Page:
There is an expectation when two parties make an appointment that it will be kept. When the appointment fails due to one party not following through, there is disappointment. Perhaps both parties feel disappointment, but definitely the one left holding the bag is disappointed. I’m in the appointment business. I meet around 30 clients a week and juggle 15 to 30 phone calls per week, plus an assortment of e-mails. I make mistakes. I hate it, but I do. It’s never a fun moment when two different clients are in the waiting room expecting the same appointment time. Oh no. It’s worse than mistakenly walking into the women’s bathroom, which I did in the Frist Museum in Nashville two years ago. I kept hearing this woman’s voice in there while I was in a stall. I thought, ‘Boy is she ever gonna be embarrassed when she realizes she’s in the men’s room.’ I was shocked when I heard a second and then a third woman’s voice echo in the suddenly huge vault. I knew then that my village was missing its idiot. I ducked my head and walked directly out the door and into the men’s restroom to wash my trembling hands. It’s also bad when no one is in the waiting room, which is a more common experience.
Let me think of famous missed appointments. They are hard to find because they’re not memories we want to recall. Guilt and shame cover these hurts. When I was preschool age, I believe, I have a vivid memory of waiting for hours on a Sunday afternoon on 14th Street near the Washington Monument for a bus that did not run on Sundays. My mother and little brother were with me. My mother kept looking for “11C”, the local bus that stopped in front of our suburban house. I don’t know why we were there to begin with, but eventually my father drove up in an old Buick and picked us up. It’s a strange and silent memory that holds much more, I suspect. I was too young to question my mother’s sanity at that point. Later that would come in bizarre conversations about things that, like her fantasy bus, would not ever arrive.
When I was in 3rd grade, I was supposed to be an altar boy at St. Louis Catholic Church and School. I went to the school with boys whose brothers were already altar boys. They knew the ropes, or should I say robes? Anyway, practice was after school and I managed to miss those by riding my school bus home to familiar turf. I could tell you who got on at what stop because of the twice daily repetition over several years. Bus F, Mrs. Reed was our driver for a year or two. Never an issue that I can recall. Peace rolled down Kings Highway, past Berkshire Drive, along the Parkway, past Virginia Hills Avenue. If we missed the bus, which we did on occasions, we walked the two miles to school. Like Jerry Seinfeld’ famous whine, “But I don’t want to be a pirate!” I didn’t really want to be an altar boy.
Missing… somehow I was supposed to be a priest. Someone thought that was a good idea for me, the third of four sons. I think it’s a leftover medieval concept. The oldest son was to inherit the estate; the second son was supposed to be a soldier; the next son went to the clergy; and I guess they ate the fourth or fifth sons during long winters. Missing out on altar boy life ruined my chances for the priesthood, thank God. I can’t imagine a more gloomy life than being a priest. I was more outgoing and spiritual than my three brothers, so I can sort of see the reasoning behind lobbying me, but that’s an awful thing to do to a young man. While the country was breaking out of its conservative 1950’s cocoon, I was supposed to be spinning a new cocoon of celibacy and self annihilation? Nahhh. I feel sorry for the guys who bought that package. It’s like buying your father’s burned out Oldsmobile from him and thinking that you now rock. Sad.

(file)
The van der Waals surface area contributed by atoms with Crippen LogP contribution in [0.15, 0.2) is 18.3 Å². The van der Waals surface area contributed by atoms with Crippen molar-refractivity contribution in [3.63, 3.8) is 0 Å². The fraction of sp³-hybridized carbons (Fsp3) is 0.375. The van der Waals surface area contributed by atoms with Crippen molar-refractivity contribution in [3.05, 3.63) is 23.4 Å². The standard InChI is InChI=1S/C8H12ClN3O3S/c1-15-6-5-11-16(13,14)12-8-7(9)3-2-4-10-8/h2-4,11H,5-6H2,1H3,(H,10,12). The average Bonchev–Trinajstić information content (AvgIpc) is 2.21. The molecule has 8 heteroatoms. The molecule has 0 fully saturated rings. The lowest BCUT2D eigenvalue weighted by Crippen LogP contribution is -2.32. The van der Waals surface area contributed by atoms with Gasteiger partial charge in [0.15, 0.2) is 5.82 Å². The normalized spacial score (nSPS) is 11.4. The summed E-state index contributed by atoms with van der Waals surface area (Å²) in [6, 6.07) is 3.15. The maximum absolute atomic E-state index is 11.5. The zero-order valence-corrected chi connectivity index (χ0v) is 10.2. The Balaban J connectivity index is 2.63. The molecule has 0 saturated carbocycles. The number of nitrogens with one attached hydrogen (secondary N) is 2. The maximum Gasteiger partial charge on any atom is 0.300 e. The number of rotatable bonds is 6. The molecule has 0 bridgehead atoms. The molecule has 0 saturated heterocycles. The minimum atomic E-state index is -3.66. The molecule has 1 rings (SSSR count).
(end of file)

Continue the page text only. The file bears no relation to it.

Fourth missed appointment: I was supposed to maintain my birthright appointment and anointment of Catholicism. I let that go about 15 years ago. I describe myself as spiritually anorexic back in those days: I was starving for spiritual food, but all I got was ritual and hocus pocus, a promise of later fulfillment. I gave it forty plus years and did not see desirable fruit. Instead I felt like I had to apologize for the anemic modern ways of the Catholic Church and its horrid past theo-political exploits. The turning point came when I went on a mission trip with my oldest daughter to Mexico, which I had always believed was a Catholic country. What I found out was many Mexicans had the Virgin of Guadalupe in their front yard and had no idea about Jesus. It was superstitious hocus pocus that finally severed my spiritual umbilical cord with Catholicism. In a way it felt like a junior high romance that just didn’t offer a realistic future relationship. You can’t live in the past.
Truth be told, we don’t really know how many missed appointments we have missed in life. Unless someone tells you that you missed the love of your life or the ideal job or the perfect house, how would you know? I prefer to focus on the positive side of perception– kept appointments. In this blogging business I expect to meet my self imposed limit of 1,000 words per post. Somehow I figured that was my frame to fill. In counseling sessions my frame is an hour. (Writing 1,000 words takes much longer than an hour, folks.) I am currently engaged in multiple appointments that resonate with truth for me. My job, my family, my faith, my social life all seem to vibrate in pleasant, complementary frequencies. I am a contented man.